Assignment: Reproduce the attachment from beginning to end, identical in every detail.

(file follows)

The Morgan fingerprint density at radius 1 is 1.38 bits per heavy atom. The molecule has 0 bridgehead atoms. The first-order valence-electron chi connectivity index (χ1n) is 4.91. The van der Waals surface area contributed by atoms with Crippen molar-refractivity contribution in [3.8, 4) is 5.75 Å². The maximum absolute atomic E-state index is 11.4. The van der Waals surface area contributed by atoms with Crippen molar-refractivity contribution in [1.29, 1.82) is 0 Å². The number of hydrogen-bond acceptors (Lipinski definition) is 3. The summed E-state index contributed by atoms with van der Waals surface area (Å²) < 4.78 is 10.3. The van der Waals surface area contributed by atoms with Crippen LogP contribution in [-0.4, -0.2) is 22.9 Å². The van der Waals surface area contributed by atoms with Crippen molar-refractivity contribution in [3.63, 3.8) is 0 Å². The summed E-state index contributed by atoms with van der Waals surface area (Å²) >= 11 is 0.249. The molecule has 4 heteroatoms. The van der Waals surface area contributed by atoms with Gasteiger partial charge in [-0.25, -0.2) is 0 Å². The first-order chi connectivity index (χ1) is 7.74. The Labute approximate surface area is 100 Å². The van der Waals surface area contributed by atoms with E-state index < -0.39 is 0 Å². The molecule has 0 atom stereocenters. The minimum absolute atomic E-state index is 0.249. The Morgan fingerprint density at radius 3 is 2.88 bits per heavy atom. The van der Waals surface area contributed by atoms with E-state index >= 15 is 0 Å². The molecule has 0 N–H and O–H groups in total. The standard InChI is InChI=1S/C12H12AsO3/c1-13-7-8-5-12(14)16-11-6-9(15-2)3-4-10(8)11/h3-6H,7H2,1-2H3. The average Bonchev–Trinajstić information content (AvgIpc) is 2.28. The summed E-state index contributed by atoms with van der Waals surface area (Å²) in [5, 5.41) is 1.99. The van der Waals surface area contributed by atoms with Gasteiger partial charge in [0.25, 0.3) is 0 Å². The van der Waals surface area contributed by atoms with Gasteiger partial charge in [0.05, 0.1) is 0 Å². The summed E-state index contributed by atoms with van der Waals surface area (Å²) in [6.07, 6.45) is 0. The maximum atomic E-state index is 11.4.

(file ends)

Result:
The Morgan fingerprint density at radius 1 is 1.38 bits per heavy atom. The molecule has 0 bridgehead atoms. The first-order valence-electron chi connectivity index (χ1n) is 4.91. The van der Waals surface area contributed by atoms with Crippen molar-refractivity contribution in [3.8, 4) is 5.75 Å². The maximum absolute atomic E-state index is 11.4. The van der Waals surface area contributed by atoms with Crippen molar-refractivity contribution in [1.29, 1.82) is 0 Å². The number of hydrogen-bond acceptors (Lipinski definition) is 3. The summed E-state index contributed by atoms with van der Waals surface area (Å²) < 4.78 is 10.3. The van der Waals surface area contributed by atoms with Crippen LogP contribution in [-0.4, -0.2) is 22.9 Å². The van der Waals surface area contributed by atoms with Crippen molar-refractivity contribution in [3.63, 3.8) is 0 Å². The summed E-state index contributed by atoms with van der Waals surface area (Å²) >= 11 is 0.249. The molecule has 4 heteroatoms. The van der Waals surface area contributed by atoms with Gasteiger partial charge in [-0.25, -0.2) is 0 Å². The first-order chi connectivity index (χ1) is 7.74. The Labute approximate surface area is 100 Å². The van der Waals surface area contributed by atoms with E-state index < -0.39 is 0 Å². The molecule has 0 atom stereocenters. The minimum absolute atomic E-state index is 0.249. The Morgan fingerprint density at radius 3 is 2.88 bits per heavy atom. The van der Waals surface area contributed by atoms with E-state index >= 15 is 0 Å². The molecule has 0 N–H and O–H groups in total. The standard InChI is InChI=1S/C12H12AsO3/c1-13-7-8-5-12(14)16-11-6-9(15-2)3-4-10(8)11/h3-6H,7H2,1-2H3. The average Bonchev–Trinajstić information content (AvgIpc) is 2.28. The summed E-state index contributed by atoms with van der Waals surface area (Å²) in [5, 5.41) is 1.99. The van der Waals surface area contributed by atoms with Gasteiger partial charge in [0.25, 0.3) is 0 Å². The van der Waals surface area contributed by atoms with Gasteiger partial charge in [0.05, 0.1) is 0 Å². The summed E-state index contributed by atoms with van der Waals surface area (Å²) in [6.07, 6.45) is 0. The maximum atomic E-state index is 11.4.